Apple has announced that apps and In-App Purchases will no longer be part of the iTunes Affiliate Program effective October 1, 2018. The iTunes Affiliate Program pays a commission from Apple’s portion of the sale of apps and other media when a purchase is made with a link that contains the affiliate credentials of a member of the program. Anyone can join, but the Affiliate Program is used most heavily by websites that cover media sold by Apple and app developers.
This isn’t the first time Apple has had this part of its affiliate program in its crosshairs. In April 2017 Apple gave participants in the program 6-days notice that it was reducing commissions on apps from 7% to 2.5%. The angry fallout caused Apple to issue a face-saving ‘clarification’ that the change would only apply to In-App Purchases.
What I said then holds true today:
With ad revenue in decline, affiliate commissions are one way that many websites that write about apps generate revenue, MacStories included. Many developers also use affiliate links in their apps and on their websites to supplement their app income. This change will put additional financial pressure on both groups…
The fallout has already begun. In a post titled Apple Kills the App Store Affiliate Program, and I Have No Idea What We Are Going to Do., Eli Hodapp, the Editor-in-Chief of TouchArcade, concluded:
It’s hard to read this in any other way than “We went from seeing a microscopic amount of value in third party editorial to, we now see no value.” I genuinely have no idea what TouchArcade is going to do.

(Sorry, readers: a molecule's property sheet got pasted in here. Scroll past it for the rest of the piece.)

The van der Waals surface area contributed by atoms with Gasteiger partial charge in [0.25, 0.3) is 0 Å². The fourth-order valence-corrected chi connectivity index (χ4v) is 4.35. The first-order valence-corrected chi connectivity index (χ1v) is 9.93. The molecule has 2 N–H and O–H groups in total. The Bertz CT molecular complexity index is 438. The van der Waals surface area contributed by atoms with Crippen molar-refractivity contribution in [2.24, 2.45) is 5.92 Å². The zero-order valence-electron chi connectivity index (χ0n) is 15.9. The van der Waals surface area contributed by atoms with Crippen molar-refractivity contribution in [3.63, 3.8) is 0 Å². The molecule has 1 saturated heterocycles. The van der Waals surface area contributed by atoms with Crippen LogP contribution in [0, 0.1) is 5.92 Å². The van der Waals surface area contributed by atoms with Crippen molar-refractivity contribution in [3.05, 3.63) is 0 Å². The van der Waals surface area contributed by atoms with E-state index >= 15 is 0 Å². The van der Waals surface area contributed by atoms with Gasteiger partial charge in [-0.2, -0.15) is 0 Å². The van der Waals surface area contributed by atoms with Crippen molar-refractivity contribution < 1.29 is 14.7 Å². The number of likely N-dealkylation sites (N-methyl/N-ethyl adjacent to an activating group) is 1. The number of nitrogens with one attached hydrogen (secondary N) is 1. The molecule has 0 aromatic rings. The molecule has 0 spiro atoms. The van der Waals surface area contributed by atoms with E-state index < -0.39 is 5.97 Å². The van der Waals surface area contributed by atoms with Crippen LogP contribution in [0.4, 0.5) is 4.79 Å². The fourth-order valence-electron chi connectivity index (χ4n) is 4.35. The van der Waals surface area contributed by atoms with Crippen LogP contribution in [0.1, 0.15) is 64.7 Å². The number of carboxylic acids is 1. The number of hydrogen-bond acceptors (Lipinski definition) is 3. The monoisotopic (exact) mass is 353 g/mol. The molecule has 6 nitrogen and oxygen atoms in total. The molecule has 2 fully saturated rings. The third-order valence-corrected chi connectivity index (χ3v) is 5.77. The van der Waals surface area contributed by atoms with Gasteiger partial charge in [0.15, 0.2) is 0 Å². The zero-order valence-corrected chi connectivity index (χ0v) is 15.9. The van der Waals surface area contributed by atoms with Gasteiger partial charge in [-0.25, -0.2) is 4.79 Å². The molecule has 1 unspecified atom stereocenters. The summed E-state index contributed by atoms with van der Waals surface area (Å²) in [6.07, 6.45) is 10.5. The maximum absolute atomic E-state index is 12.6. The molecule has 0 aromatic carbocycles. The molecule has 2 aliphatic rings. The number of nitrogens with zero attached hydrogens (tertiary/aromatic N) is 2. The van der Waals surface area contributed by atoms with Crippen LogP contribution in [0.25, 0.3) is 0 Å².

It will be a shame if Apple’s decision results in TouchArcade shutting down because it provides some of the best mobile game coverage available.
What bothers me the most though is the unnecessarily hostile tone of Apple’s announcement email:
With the launch of the new App Store on both iOS and macOS and their increased methods of app discovery, we will be removing apps from the affiliate program.
That sounds an awful lot like ‘Our new App Store is so great we don’t need you anymore, bye.’ If that’s the case, it’s short-sighted, but it’s certainly Apple prerogative to run its programs as it sees fit. Still, it’s not the right way to address the publications, developers, and others that have generated millions of dollars of referrals over the years in exchange for a modest 7% cut. Whatever the motivation, the change has been handled poorly, which is disappointing. Unlike last year, however, I don’t expect Apple will back down from this decision.